• John Leonard, Harper's Magazine "From the Golden Horn, with a wicked grin, the political novel makes a triumphant return . . . As if Nabokov and Rushdie had taken their circus act on the road, or Carlos Fuentes were Anatolian instead of Aztec, or Milan Kundera remembered how to laugh."
  • Richard Eder, New York Times "[A] great and almost irresistibly beguiling novelist . . . [Snow] is enriched by the author's mesmerizing mixes: cruelty and farce, poetry and violence, and a voice whose timbres range from a storyteller's playfulness to the dark torment of an explorer, lost."
  • Kirkus Reviews "Richly detailed . . . A thrilling plot ingeniously shaped . . . Vividly embodies and painstakingly explores the collision of Western values with Islamic fundamentalism . . . An astonishingly complex, disturbing view of a world we owe it to ourselves to better understand."
  • Bel Mooney, The Times "A novel of profound relevance to the present moment. The debate between the forces of secularism and those of religious fanaticism is conducted with subtle, painful insight into the human weakness that can underlie both impulses."
  • Sarah Emily Miano, The Observer "'How much can we ever know about love and pain in another's heart? How much can we hope to understand those who have suffered deeper anguish, greater deprivation, and more crushing disappointments than we ourselves have known?' Such questions haunt the poet Ka . . . [in] this novel, as much about love as it is about politics."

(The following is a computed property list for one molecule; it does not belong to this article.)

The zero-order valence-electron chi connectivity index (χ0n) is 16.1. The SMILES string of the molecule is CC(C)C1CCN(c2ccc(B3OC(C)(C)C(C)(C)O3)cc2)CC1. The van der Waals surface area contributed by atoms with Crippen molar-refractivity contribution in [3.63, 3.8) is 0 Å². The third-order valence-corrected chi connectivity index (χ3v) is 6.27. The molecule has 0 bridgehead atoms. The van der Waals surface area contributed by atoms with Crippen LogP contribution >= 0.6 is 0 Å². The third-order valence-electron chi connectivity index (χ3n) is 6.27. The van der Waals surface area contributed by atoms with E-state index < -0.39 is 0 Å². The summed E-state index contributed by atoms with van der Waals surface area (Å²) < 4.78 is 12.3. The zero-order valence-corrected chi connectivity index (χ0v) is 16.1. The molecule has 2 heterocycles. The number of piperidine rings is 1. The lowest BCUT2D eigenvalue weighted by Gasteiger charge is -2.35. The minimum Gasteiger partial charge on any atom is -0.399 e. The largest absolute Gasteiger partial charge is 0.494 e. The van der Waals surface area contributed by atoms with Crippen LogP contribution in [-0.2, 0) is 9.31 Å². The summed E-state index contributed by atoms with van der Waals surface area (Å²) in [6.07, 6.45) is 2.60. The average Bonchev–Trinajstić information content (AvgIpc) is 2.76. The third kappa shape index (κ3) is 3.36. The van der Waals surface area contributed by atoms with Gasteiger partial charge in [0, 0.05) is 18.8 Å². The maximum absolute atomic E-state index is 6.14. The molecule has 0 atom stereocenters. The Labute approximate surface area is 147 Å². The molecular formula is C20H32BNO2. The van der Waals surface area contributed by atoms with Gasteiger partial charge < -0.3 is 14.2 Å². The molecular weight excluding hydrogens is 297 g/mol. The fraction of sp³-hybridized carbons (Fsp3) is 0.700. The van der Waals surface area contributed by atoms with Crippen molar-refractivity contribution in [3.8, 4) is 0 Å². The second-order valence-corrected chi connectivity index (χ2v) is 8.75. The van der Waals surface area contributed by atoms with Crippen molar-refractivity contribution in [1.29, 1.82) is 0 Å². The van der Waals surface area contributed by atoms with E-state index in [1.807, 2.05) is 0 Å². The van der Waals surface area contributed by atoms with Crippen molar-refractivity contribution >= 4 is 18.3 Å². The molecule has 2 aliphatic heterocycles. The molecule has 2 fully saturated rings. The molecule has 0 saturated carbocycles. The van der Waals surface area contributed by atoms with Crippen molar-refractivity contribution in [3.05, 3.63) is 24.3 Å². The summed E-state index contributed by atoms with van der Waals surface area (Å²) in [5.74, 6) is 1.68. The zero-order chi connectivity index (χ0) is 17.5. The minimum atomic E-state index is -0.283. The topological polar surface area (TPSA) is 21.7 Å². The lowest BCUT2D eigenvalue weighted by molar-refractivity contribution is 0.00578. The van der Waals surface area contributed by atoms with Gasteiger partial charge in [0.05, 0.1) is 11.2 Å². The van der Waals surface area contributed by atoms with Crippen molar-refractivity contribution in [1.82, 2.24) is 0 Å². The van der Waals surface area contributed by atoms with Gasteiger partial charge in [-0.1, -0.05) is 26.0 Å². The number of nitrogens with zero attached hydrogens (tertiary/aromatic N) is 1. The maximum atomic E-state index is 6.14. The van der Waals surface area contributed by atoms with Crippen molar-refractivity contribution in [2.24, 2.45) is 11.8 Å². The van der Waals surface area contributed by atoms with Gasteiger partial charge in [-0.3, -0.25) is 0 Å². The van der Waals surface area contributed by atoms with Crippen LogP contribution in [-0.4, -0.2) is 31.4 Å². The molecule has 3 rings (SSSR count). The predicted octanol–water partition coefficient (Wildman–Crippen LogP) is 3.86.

• Julian Evans, New Statesman "Profound and frequently brilliant . . . Pamuk shows decisively that the European novel remains a form, and a freedom, for which we have reason to be thankful . . . Snow illuminate[s] the confrontation between secular and extremist Islamic worlds better than any work of nonfiction I can think of."
  • John de Falbe, Spectator "Snow has already been a bestseller in Turkey - given Pamuk's stature as a novelist and the novel's content it could hardly fail to be. But what makes it a brilliant novel is its artistry. Pamuk keeps so many balls in the air that you cannot separate the inquiry into the nature of religious belief from the examination of modern Turkey, the investigation of East-West relations, and the nature of art itself ... All this rolled into a gripping political thriller."
  • Ron Butlin, Sunday Herald "What a pleasure it is when we come across some really fine fiction now and again. From its opening words, Orhan Pamuk's new novel Snow stands out from the contemporary slush ... Without ever drifting into the doldrums of meditation, Pamuk has managed to write a novel of ideas in the form of a highly dramatic story. This he achieves by a skilful, and very natural blending of the techniques of poetry and prose ... When it first came out in Turkey in 2002, Snow angered Westernised Turks and Islamists alike. This ambivalence complements the novel's construction which grows, most satisfyingly, out of one single image - an elegance which gives to the whole a profound sense of unity, and fragility. Snow is a genuine tour-de-force."
  • Stephen O'Shea, Independent on Sunday "A melancholy farce full of rabbit-out-of-a-hat plot twists that, despite its locale, looks uncannily like the magic lantern show of misfire, denial, and pratfall th